Poor oral health is a large issue in The Gambia and a vast majority of children suffer from tooth decay. 67% of the 12 years olds and 73% of the 15 year olds have caries. The trend is showing an increase both in the sugar consumption and caries. A poor oral health status can have a profound impact on the quality of life and may not only cause pain and difficulties eating, but can also constitute a physical and social disability for the individual.
The dental health personnel in The Gambia is very limited. There are only around 23 dentists working in the whole country, which corresponds to a ratio of 0,1 dentists per 10 000 citizens and can be compared to 7 541 dentists or 8,3 per 10 000 citizens in Sweden (source). Public oral health service is primarily situated in the coastal area and is scarce in rural areas. Due to this, the knowledge about oral health and prevention is limited.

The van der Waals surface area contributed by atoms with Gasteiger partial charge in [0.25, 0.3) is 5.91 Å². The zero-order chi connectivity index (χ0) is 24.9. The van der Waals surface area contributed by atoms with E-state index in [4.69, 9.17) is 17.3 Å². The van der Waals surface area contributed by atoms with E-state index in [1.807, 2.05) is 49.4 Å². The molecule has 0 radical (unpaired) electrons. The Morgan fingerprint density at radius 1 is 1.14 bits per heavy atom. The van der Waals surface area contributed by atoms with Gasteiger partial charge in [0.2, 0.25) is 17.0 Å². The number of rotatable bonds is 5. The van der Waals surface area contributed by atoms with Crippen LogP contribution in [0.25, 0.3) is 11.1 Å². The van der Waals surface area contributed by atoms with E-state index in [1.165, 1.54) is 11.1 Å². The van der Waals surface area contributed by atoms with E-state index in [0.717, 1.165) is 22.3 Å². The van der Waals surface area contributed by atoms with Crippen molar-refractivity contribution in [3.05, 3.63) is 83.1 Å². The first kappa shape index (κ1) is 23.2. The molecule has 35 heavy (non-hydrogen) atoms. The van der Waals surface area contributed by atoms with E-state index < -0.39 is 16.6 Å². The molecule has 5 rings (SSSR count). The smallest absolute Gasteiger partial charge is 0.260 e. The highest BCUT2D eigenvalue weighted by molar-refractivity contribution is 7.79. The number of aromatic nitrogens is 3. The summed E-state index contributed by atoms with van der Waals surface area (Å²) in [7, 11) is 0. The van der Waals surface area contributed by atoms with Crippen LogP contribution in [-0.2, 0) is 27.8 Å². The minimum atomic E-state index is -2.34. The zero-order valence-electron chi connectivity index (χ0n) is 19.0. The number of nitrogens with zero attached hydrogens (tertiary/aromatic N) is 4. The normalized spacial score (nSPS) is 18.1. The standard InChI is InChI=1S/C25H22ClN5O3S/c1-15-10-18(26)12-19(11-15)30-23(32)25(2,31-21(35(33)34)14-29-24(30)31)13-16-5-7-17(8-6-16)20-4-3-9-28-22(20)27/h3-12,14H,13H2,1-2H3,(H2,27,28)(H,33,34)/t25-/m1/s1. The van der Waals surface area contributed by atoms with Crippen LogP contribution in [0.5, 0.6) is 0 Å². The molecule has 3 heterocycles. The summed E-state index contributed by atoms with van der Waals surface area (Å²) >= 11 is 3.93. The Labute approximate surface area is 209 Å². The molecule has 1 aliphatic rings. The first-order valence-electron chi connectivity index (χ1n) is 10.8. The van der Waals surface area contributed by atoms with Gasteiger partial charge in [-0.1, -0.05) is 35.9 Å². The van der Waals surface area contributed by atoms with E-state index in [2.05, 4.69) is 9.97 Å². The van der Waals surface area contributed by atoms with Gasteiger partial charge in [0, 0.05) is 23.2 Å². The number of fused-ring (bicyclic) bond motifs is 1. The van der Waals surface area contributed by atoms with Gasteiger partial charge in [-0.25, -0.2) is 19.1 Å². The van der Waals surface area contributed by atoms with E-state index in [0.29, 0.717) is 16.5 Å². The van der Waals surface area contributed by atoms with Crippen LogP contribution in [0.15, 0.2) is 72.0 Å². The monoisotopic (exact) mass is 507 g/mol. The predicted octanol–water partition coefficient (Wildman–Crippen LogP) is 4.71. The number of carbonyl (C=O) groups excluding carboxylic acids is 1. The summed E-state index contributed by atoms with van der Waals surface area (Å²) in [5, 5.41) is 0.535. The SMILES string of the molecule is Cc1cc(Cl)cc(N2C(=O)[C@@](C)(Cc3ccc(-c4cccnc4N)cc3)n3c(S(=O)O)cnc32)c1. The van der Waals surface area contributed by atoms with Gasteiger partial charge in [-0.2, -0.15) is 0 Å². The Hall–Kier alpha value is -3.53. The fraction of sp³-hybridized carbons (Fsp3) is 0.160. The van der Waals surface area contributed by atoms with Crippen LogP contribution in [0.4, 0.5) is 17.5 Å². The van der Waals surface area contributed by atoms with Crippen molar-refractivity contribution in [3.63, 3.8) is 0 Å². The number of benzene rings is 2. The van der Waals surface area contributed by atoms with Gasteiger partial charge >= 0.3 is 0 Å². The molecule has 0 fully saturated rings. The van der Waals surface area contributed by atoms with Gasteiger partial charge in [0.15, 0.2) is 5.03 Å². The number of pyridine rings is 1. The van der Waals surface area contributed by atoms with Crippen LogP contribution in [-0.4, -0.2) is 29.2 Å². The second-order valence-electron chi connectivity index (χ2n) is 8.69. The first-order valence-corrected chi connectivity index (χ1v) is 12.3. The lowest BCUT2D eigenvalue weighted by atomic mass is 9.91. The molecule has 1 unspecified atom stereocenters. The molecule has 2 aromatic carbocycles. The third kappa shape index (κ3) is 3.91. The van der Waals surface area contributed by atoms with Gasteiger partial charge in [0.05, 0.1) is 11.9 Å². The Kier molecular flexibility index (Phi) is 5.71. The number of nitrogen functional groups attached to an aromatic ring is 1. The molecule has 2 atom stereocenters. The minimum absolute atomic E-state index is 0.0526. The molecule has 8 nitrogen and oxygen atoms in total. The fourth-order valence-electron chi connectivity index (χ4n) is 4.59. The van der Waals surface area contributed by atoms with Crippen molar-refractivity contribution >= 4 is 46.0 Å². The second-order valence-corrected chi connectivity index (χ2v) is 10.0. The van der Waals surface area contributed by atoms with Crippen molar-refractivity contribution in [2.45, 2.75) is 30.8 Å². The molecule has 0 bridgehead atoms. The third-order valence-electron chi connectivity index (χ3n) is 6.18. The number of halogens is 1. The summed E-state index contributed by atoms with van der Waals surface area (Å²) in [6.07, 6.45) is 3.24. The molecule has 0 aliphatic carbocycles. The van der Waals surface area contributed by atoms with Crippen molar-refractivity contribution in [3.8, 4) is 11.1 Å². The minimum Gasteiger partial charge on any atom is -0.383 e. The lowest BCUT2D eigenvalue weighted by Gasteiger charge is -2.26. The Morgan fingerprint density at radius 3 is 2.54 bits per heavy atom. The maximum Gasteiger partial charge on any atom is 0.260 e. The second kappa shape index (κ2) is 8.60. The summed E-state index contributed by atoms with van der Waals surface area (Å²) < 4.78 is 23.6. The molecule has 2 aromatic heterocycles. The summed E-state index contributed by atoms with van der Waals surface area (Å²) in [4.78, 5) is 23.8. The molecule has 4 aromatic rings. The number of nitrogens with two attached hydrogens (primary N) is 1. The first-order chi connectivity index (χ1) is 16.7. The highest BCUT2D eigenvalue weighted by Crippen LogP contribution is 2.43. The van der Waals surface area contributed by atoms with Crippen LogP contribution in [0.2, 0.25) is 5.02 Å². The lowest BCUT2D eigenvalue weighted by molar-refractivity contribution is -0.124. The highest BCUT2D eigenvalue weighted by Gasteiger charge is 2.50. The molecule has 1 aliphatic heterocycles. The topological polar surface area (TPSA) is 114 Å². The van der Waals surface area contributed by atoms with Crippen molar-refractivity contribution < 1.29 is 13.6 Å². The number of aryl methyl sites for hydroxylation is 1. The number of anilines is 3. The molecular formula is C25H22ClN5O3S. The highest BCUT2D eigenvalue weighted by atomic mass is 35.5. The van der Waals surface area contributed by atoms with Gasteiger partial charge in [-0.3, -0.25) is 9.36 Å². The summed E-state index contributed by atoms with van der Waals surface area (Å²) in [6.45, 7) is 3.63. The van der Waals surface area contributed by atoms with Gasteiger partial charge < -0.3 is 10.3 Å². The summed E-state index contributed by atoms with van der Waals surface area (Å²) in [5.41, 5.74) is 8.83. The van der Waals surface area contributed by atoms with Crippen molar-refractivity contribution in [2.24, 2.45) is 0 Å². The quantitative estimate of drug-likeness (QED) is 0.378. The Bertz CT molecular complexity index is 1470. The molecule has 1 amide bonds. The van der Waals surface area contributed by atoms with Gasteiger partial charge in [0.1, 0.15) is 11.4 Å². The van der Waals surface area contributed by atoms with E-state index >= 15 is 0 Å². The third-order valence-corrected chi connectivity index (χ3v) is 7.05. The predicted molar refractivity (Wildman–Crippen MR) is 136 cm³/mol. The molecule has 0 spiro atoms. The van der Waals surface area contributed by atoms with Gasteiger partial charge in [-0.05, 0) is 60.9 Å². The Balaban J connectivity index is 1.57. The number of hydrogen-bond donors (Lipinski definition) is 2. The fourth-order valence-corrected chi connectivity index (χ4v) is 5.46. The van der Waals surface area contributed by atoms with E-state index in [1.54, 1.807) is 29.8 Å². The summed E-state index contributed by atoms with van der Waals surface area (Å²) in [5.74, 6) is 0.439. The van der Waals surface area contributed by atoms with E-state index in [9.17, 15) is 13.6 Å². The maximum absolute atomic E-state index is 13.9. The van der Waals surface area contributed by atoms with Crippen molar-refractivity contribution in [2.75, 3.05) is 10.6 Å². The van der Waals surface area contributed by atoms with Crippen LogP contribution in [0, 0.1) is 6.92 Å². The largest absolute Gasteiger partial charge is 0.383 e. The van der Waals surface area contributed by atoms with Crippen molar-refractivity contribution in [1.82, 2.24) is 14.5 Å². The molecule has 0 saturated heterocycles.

The estimated caries burden of disease using the DMFT (decayed, missing, filled teeth) index among 12 year olds was 2.3 in 1995, which is a higher than the average for the African countries (1,15 in 2004). (read more here) Most people do not use toothbrush, whereas chewing sticks are quite common. Toothpaste is not widely used and many of the toothpastes sold on the market do not contain fluoride.